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Parsons graduate collection moodboardXimon Lee

How soviet street kids became part of New York Fashion Week

Taking his references from Boris Mikhailov and Moscow’s homeless youth, designer Ximon Lee is VFiles’ latest breakout talent

“As a kid that moved so much, I didn’t feel I belonged anywhere,” admits designer Ximon Lee, who this week made his NYFW debut as one of four web-cast designers in VFiles’ AW15 show. The tiny village where he was born between Manchuria and Siberia may be a long way from New York, the city he now calls home, but in the structural sandwiched denim and melted bin bags of his designs, Lee finds inspiration in the world he left behind. Get to know him in these definitive quotes.


“We are living in a digital world – everything flows fast, we’re able to share information so quickly. To be unique is tough nowadays because you are subconsciously inspired by so many visuals – you always see art around you that will come into your work. I agree with that idea that there is nothing new under the sun. Denim already exists, I didn’t invent it, but I try to treat and dye it in different ways.”


“I studied abroad at CSM for a year, and during that time I started researching documentaries about the collapse of the Soviet Union, and how people formed their own communities to survive. One film touched me in particular – The Children of Leningradsky [a look at Moscow’s homeless youth]. It was just the feel of it. It reminded me of these vivid memories of where I was born in the far north of China – a lot of our architecture is Soviet-inspired, and the ghost of the USSR is still there: the big grey buildings, abandoned playgrounds.”


“I decided in a week that I should travel from London to Moscow. I went there and luckily discovered a suburb where I could document some of the architecture and the people. I looked at how the kids were dressing themselves, taking whatever they could find – some things were ill-fitted, some were awkward on their bodies. There’s this random layering to cope with the winter – it’s a style that comes from survival.”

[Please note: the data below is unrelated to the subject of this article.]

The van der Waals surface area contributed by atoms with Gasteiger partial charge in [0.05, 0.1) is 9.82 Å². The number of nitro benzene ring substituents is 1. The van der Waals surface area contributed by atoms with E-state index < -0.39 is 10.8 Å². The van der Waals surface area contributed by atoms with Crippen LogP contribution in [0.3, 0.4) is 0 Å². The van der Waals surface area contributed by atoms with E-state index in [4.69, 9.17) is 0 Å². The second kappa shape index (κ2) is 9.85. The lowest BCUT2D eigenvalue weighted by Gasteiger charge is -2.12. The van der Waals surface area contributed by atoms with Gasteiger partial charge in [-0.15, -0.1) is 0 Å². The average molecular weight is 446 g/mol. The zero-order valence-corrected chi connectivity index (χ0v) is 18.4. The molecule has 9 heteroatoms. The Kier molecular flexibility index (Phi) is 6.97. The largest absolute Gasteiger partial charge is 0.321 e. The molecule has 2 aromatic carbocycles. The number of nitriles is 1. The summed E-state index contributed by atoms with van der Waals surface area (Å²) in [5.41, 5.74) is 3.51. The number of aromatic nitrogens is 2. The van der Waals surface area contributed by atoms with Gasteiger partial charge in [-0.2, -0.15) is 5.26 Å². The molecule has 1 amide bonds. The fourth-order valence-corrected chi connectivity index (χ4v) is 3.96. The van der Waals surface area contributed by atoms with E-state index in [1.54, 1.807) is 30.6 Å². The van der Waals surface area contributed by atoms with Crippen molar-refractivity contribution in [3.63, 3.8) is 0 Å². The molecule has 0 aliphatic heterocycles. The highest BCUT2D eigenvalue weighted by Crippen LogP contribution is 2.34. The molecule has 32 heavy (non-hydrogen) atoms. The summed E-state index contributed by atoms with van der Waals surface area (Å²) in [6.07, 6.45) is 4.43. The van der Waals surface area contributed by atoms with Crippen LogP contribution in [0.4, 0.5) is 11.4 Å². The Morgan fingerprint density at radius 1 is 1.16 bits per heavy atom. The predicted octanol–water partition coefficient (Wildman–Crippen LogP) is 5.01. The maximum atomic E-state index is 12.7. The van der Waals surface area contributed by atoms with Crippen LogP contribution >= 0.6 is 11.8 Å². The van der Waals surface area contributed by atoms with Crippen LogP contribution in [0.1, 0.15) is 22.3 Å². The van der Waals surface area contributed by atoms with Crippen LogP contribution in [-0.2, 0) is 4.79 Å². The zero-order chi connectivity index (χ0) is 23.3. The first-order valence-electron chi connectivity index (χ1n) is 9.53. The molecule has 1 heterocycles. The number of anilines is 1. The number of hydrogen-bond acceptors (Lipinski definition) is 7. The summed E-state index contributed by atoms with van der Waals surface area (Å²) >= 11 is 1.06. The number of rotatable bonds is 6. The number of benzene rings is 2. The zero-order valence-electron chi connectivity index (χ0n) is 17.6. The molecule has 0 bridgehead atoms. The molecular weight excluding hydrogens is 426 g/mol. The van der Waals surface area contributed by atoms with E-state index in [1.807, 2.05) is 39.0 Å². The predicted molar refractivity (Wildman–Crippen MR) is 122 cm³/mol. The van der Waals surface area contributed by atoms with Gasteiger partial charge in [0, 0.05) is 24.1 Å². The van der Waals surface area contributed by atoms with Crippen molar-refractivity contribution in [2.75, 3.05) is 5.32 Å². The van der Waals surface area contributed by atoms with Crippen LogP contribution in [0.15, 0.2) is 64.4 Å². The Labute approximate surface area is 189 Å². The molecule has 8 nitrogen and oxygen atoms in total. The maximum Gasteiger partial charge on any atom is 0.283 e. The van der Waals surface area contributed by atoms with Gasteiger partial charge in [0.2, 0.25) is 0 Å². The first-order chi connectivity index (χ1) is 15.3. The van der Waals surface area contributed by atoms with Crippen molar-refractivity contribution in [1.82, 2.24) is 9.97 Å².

“For this collection I got a lot of clothes from the Salvation Army or recycling stations – I would gather garments and deconstruct them. The techniques I used were more mature than my graduate collection; the washing and the bleaching were much more expressive. I got to really play with things without worrying which treatments would work and which wouldn’t. It’s really the technical part of design that I spend most time on – the denim has to be pre-treated and bleached – sometimes with thick bleach, sometimes straight bleach, sometimes literally painted on with a brush. This collection is really about experimentation – everything was a surprise because I never knew how things would turn out, sometimes it’s just up to the chemical.”


“The last few weeks have been overwhelming but exciting; after all, six months ago I was still in school. Every day I get more emails – because I don’t have a team I have to handle everything myself – but having your work in the spotlight is what every young designer strives for. I don’t know what’s next, I just know I need to get ready for it. The only advice I would give others is to be honest – honest to your design, honest to your story and honest to yourself.”

On the Rise is a new monthly column taking a closer look at some of fashion’s most promising new talents. Revisit this page to keep up with the latest features.